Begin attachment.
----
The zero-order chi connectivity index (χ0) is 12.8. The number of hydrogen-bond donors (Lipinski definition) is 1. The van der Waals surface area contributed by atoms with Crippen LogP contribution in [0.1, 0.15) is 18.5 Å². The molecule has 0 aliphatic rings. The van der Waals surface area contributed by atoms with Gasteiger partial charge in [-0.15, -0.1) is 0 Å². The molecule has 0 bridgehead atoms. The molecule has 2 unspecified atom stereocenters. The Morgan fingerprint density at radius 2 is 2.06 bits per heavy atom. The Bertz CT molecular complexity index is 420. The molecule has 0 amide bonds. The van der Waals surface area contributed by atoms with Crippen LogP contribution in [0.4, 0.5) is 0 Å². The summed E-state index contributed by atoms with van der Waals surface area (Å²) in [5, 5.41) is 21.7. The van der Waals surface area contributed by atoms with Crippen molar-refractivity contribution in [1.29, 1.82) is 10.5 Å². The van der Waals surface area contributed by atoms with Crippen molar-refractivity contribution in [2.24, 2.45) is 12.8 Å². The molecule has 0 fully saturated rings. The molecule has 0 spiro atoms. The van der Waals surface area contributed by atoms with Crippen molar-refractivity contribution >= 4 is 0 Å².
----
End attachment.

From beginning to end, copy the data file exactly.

The zero-order chi connectivity index (χ0) is 12.8. The number of hydrogen-bond donors (Lipinski definition) is 1. The van der Waals surface area contributed by atoms with Crippen LogP contribution in [0.1, 0.15) is 18.5 Å². The molecule has 0 aliphatic rings. The van der Waals surface area contributed by atoms with Gasteiger partial charge in [-0.15, -0.1) is 0 Å². The molecule has 0 bridgehead atoms. The molecule has 2 unspecified atom stereocenters. The Morgan fingerprint density at radius 2 is 2.06 bits per heavy atom. The Bertz CT molecular complexity index is 420. The molecule has 0 amide bonds. The van der Waals surface area contributed by atoms with Crippen LogP contribution in [0.4, 0.5) is 0 Å². The summed E-state index contributed by atoms with van der Waals surface area (Å²) in [5, 5.41) is 21.7. The van der Waals surface area contributed by atoms with Crippen molar-refractivity contribution in [1.29, 1.82) is 10.5 Å². The van der Waals surface area contributed by atoms with Crippen molar-refractivity contribution in [2.24, 2.45) is 12.8 Å². The molecule has 0 fully saturated rings. The molecule has 0 spiro atoms. The van der Waals surface area contributed by atoms with Crippen molar-refractivity contribution >= 4 is 0 Å².